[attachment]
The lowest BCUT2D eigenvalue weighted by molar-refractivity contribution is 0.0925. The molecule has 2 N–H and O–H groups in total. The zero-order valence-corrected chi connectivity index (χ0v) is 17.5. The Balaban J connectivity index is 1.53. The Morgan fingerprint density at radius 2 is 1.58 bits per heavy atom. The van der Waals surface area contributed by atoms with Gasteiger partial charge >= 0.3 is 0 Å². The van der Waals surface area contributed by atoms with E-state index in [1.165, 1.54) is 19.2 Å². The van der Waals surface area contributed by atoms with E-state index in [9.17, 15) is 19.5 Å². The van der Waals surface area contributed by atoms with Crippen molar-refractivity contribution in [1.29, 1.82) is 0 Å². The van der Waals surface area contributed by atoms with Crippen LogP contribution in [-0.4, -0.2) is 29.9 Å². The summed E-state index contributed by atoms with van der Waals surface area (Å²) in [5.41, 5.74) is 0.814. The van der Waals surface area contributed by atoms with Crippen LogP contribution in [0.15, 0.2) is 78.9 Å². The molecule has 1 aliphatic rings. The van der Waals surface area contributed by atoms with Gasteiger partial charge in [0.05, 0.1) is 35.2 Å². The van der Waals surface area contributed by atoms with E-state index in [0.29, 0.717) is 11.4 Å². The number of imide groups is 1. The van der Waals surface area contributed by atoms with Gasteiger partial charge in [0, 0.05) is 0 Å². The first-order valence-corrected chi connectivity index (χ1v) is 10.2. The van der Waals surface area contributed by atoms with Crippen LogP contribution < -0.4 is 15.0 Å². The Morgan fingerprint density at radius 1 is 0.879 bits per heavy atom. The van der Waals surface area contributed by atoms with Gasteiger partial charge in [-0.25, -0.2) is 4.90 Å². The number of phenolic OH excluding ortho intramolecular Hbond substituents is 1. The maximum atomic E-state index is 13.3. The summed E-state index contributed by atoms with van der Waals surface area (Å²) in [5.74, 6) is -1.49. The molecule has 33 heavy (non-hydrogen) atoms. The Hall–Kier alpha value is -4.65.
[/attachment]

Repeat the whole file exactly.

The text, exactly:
The lowest BCUT2D eigenvalue weighted by molar-refractivity contribution is 0.0925. The molecule has 2 N–H and O–H groups in total. The zero-order valence-corrected chi connectivity index (χ0v) is 17.5. The Balaban J connectivity index is 1.53. The Morgan fingerprint density at radius 2 is 1.58 bits per heavy atom. The van der Waals surface area contributed by atoms with Gasteiger partial charge >= 0.3 is 0 Å². The van der Waals surface area contributed by atoms with E-state index in [1.165, 1.54) is 19.2 Å². The van der Waals surface area contributed by atoms with E-state index in [9.17, 15) is 19.5 Å². The van der Waals surface area contributed by atoms with Crippen molar-refractivity contribution in [1.29, 1.82) is 0 Å². The van der Waals surface area contributed by atoms with Crippen LogP contribution in [-0.4, -0.2) is 29.9 Å². The summed E-state index contributed by atoms with van der Waals surface area (Å²) in [5.41, 5.74) is 0.814. The van der Waals surface area contributed by atoms with Crippen LogP contribution in [0.15, 0.2) is 78.9 Å². The molecule has 1 aliphatic rings. The van der Waals surface area contributed by atoms with Gasteiger partial charge in [0.05, 0.1) is 35.2 Å². The van der Waals surface area contributed by atoms with E-state index in [0.29, 0.717) is 11.4 Å². The number of imide groups is 1. The van der Waals surface area contributed by atoms with Gasteiger partial charge in [0, 0.05) is 0 Å². The first-order valence-corrected chi connectivity index (χ1v) is 10.2. The van der Waals surface area contributed by atoms with Crippen LogP contribution < -0.4 is 15.0 Å². The Morgan fingerprint density at radius 1 is 0.879 bits per heavy atom. The van der Waals surface area contributed by atoms with Gasteiger partial charge in [-0.25, -0.2) is 4.90 Å². The number of phenolic OH excluding ortho intramolecular Hbond substituents is 1. The maximum atomic E-state index is 13.3. The summed E-state index contributed by atoms with van der Waals surface area (Å²) in [5.74, 6) is -1.49. The molecule has 33 heavy (non-hydrogen) atoms. The Hall–Kier alpha value is -4.65.